Future's so bright: Georgia star posts top-3 mark all-time among U.S. men

Georgia's Kyle Garland salutes after clearing a bar in the pole vault Friday at the Sports Performance Center. Garland, the collegiate record holder in the decathlon, posted a top-three score all-time among U.S. men in the indoor heptathlon at the Texas Tech Open & Multis meet.
Georgia's Kyle Garland salutes after clearing a bar in the pole vault Friday at the Sports Performance Center. Garland, the collegiate record holder in the decathlon, posted a top-three score all-time among U.S. men in the indoor heptathlon at the Texas Tech Open & Multis meet.

Kyle Garland took his first recruiting visit to Texas Tech when he was a youngster in Philadelphia and the Red Raiders' Sports Performance Center was under construction and eagerly anticipated.

Garland ultimately chose a different shade of red and black for his college uniform, and on Thursday and Friday, he returned to Lubbock and gave a performance special even by his standards. The 6-foot-5, 227-pound senior from Georgia scored 6,415 points in the indoor heptathlon, tied for eighth all-time in the world and third among U.S. men behind only combined-events legends Ashton Eaton and Dan O'Brien.

"I knew it was going to be a great facility," Garland said. "I never had a chance to get down here and compete before, so this is my first time competing here. It was absolutely incredible. The energy. The atmosphere. The track, super fast. I absolutely love competing here."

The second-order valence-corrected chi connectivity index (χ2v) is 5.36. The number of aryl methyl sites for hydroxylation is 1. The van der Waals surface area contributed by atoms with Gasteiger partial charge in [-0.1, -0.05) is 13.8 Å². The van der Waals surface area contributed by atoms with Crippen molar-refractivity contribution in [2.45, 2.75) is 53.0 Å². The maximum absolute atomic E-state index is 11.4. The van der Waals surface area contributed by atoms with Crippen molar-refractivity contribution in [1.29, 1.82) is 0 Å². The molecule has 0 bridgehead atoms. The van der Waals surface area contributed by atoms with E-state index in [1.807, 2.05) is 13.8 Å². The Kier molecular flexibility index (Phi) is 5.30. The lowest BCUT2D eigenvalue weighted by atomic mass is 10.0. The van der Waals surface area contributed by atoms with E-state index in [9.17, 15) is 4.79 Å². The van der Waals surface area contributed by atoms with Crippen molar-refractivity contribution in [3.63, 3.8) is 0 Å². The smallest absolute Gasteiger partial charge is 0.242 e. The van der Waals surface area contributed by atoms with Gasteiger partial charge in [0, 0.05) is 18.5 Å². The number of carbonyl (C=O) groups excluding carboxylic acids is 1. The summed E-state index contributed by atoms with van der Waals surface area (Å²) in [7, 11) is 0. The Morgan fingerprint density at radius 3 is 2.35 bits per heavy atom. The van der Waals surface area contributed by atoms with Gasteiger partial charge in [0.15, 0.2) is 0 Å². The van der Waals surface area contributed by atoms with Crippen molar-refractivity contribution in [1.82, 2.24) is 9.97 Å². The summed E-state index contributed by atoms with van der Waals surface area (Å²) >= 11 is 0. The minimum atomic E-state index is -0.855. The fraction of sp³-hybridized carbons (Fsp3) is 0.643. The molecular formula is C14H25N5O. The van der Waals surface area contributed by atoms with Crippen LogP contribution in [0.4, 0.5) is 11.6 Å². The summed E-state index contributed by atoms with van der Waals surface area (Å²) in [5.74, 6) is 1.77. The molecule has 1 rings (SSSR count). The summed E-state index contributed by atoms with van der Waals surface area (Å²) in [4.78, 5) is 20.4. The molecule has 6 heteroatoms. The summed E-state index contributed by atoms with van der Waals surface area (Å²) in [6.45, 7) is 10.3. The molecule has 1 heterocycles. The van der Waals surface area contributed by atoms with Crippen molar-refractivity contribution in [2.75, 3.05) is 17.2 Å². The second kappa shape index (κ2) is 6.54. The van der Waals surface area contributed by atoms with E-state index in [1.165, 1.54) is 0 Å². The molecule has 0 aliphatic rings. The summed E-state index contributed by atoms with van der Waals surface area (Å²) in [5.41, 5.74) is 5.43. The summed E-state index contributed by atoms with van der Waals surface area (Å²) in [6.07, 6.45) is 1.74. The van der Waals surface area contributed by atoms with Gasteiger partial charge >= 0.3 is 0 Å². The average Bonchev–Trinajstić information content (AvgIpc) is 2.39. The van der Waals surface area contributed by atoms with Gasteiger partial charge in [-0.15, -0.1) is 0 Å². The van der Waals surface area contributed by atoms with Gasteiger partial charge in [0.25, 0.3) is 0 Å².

The Texas Tech Open & Multis is the setting this weekend.

In the seven-event competition over two days, Garland ran the 60 meters in 6.86 seconds, long jumped 24 feet, 9 3/4 inches, put the shot 53-4 1/4, cleared 7-2 1/4 in the high jump, ran the 60-meter hurdles in 7.84, cleared 16-4 3/4 in the pole vault and knocked out the 1,000 meters in 2 minutes, 51.40.

His final point total was second in NCAA history and not altogether surprising. Garland is the collegiate record holder in the decathlon, having scored 8,720 points in the 10-event competition last year.

He trains under James Thomas, the former Texas Tech associate head coach whom Georgia hired away in June 2021. This week, Garland topped his previous personal record in the heptathlon by 210 points and was especially pumped about going two bars higher than his previous best in the pole vault.

"After last summer, I gained a little bit of confidence in that event and a little bit of consistency as well," he said. "So after fall training and the confidence coach and I had built over the past couple months, I knew that I had something big (coming). So to be able to get a two-bar PR (personal record) was absolutely incredible for me. I think that was probably the most exciting part of this whole competition."

Georgia's Kyle Garland cleared 16 feet, 4 3/4 inches in the pole vault Friday at the Sports Performance Center. Garland's winning score of 6,415 points in the indoor heptathlon was second in NCAA history and tied for eighth in the world all-time.
Georgia's Kyle Garland cleared 16 feet, 4 3/4 inches in the pole vault Friday at the Sports Performance Center. Garland's winning score of 6,415 points in the indoor heptathlon was second in NCAA history and tied for eighth in the world all-time.

The field of 20 starters included five men who finished in the top eight, good for first-team all-America status, at last year's NCAA championships.

Against that stiff competition, Texas Tech graduate student Denim Rogers took fourth place with a PR of his own, 5,848 points. Rogers had the fastest times in the 60 meters (6.84) and the 60-meter hurdles (7.74).